Reconnecting your core is physiological in the sense of finding and learning how to engage and use those muscles effectively and functionally. It is also an emotional mind-body connection and an essential process, surgery or not.
If you want to feel good about and in your body, you still need to ‘do the work’.
‘The work’ is not hardcore workouts, more or more intense exercise. It’s learning how your core works. Understanding what went on in there, and empowering yourself to decide. Then you can make those connections to build the foundations of a core and pelvic floor that work in daily movement and when working out.
You will progress to the sports or activities of your choice, knowing that you are using your core safely and for long term full body health.
Diastasis Recti surgery – Samantha’s story
Hi! I’m a Mama who loves and supports MUTU System and I had surgery to fix my separated rectus muscles and umbilical hernia, and to remove my extra skin. I’m a petite Mama of 2 boys who were big babies.
After the birth of my first son in 2009, my body returned to its pre-pregnancy size within a few months. However, after the birth of my second son in 2011, I still looked a few months pregnant a year later.
In 2013 I hired a personal trainer to help me get toned and lose the baby weight. I knew I had Diastasis Recti and an umbilical hernia so carefully avoided the no-no exercises. I got to my desired weight and looked toned, but still had the pooch and mild back pain.
In 2014 I found the 12 Week MUTU System programme and followed its wonderful teachings (clean eating, exercises, alignment, etc.). I was able to reduce my gap from 3 fingers to less than 2! This felt great and I had less back pain, but alas, I still had the extra skin. I wish I could say I was content and just loved me for me, but it really bothered me that I was in the best shape and people still asked me if I was pregnant. Yes, MUTU does work! But if you try everything and still have the pooch, surgery may be the last resort!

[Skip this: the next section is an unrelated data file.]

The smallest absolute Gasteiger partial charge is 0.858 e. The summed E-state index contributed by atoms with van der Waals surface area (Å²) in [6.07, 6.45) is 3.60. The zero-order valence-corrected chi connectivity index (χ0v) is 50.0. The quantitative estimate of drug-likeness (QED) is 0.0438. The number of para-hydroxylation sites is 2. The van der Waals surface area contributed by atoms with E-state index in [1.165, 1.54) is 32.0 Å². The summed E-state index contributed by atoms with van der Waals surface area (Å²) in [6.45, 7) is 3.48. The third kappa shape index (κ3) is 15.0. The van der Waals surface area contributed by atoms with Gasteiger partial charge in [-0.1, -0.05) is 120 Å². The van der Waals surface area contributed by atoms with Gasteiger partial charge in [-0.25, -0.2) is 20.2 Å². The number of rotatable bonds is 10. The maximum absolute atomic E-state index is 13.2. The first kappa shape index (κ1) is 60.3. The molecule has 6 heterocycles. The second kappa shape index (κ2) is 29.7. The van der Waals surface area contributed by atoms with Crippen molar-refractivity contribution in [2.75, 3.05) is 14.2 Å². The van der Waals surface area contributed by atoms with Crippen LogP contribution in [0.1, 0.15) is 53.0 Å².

In 2015, on the advice of my doctor, I consulted with plastic surgeons and decided to get a full abdominoplasty (aka Tummy Tuck). This cosmetic procedure removes extra fat and skin and tightens the rectus muscles. Because of the hernia I chose to have a new SERI silk scaffolding mesh added to reinforce the connective tissue. This safe mesh will dissolve within 18-24 months.
Both of my boys were delivered by c-section, so I wondered if the scar would be in the same place and if the recovery would be similar. My doctor was able to create an incision lower than my c-section scar, however the location goal should be discussed with the surgeon beforehand, as everyone’s scar/skin situation is different. The recovery pain is also different than a c-section. Some feel the abdominoplasty is worse, others easier! Everyone has a different pain tolerance, of course. This surgery is definitely much more intense than a c-section, and while the pain is controlled with medication, I never felt horrific pain – I was just very sore and uncomfortable for the first few days.
Diastasis Recti Surgery Recovery
The recovery is MUCH longer than a c-section! I was hunched over for a few weeks and told not to lift anything over 20lbs for 3 months. (Each surgeon has his/her own post-surgery recommendations regarding compression garments, when to resume exercise, how much you can lift and when, etc.).